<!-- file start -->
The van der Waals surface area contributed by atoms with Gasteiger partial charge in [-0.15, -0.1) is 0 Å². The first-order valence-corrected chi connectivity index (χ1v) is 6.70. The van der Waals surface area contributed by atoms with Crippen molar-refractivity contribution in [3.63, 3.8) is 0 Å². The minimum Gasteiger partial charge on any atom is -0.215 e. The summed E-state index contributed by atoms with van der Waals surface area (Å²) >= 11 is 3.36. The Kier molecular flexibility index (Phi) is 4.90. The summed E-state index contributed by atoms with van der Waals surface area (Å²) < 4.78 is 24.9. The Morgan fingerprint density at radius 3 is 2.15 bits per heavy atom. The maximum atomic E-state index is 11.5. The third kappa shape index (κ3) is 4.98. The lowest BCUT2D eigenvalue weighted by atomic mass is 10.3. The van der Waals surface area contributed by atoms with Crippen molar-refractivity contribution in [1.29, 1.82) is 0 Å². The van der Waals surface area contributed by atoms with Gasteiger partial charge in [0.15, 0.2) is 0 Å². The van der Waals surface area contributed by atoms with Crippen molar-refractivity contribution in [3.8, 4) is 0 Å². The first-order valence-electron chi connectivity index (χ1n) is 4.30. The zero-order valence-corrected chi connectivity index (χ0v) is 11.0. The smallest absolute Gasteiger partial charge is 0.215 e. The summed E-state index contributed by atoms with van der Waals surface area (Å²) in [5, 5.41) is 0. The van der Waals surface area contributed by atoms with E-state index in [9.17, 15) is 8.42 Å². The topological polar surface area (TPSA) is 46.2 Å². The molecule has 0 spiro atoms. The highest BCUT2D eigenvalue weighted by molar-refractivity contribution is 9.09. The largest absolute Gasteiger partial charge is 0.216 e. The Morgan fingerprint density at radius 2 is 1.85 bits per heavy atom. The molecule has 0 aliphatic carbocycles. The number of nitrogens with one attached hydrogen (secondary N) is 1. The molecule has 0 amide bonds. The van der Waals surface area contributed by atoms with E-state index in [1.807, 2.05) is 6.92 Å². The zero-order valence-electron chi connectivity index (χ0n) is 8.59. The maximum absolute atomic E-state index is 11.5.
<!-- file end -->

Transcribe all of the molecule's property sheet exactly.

The van der Waals surface area contributed by atoms with Gasteiger partial charge in [-0.15, -0.1) is 0 Å². The first-order valence-corrected chi connectivity index (χ1v) is 6.70. The van der Waals surface area contributed by atoms with Crippen molar-refractivity contribution in [3.63, 3.8) is 0 Å². The minimum Gasteiger partial charge on any atom is -0.215 e. The summed E-state index contributed by atoms with van der Waals surface area (Å²) >= 11 is 3.36. The Kier molecular flexibility index (Phi) is 4.90. The summed E-state index contributed by atoms with van der Waals surface area (Å²) < 4.78 is 24.9. The Morgan fingerprint density at radius 3 is 2.15 bits per heavy atom. The maximum atomic E-state index is 11.5. The third kappa shape index (κ3) is 4.98. The lowest BCUT2D eigenvalue weighted by atomic mass is 10.3. The van der Waals surface area contributed by atoms with Crippen molar-refractivity contribution in [1.29, 1.82) is 0 Å². The van der Waals surface area contributed by atoms with Gasteiger partial charge in [0.15, 0.2) is 0 Å². The van der Waals surface area contributed by atoms with Crippen molar-refractivity contribution in [3.8, 4) is 0 Å². The first-order valence-electron chi connectivity index (χ1n) is 4.30. The zero-order valence-corrected chi connectivity index (χ0v) is 11.0. The smallest absolute Gasteiger partial charge is 0.215 e. The summed E-state index contributed by atoms with van der Waals surface area (Å²) in [5, 5.41) is 0. The van der Waals surface area contributed by atoms with E-state index in [9.17, 15) is 8.42 Å². The topological polar surface area (TPSA) is 46.2 Å². The molecule has 0 spiro atoms. The highest BCUT2D eigenvalue weighted by molar-refractivity contribution is 9.09. The largest absolute Gasteiger partial charge is 0.216 e. The Morgan fingerprint density at radius 2 is 1.85 bits per heavy atom. The molecule has 0 aliphatic carbocycles. The number of nitrogens with one attached hydrogen (secondary N) is 1. The molecule has 0 amide bonds. The van der Waals surface area contributed by atoms with E-state index in [1.807, 2.05) is 6.92 Å². The zero-order valence-electron chi connectivity index (χ0n) is 8.59. The maximum absolute atomic E-state index is 11.5.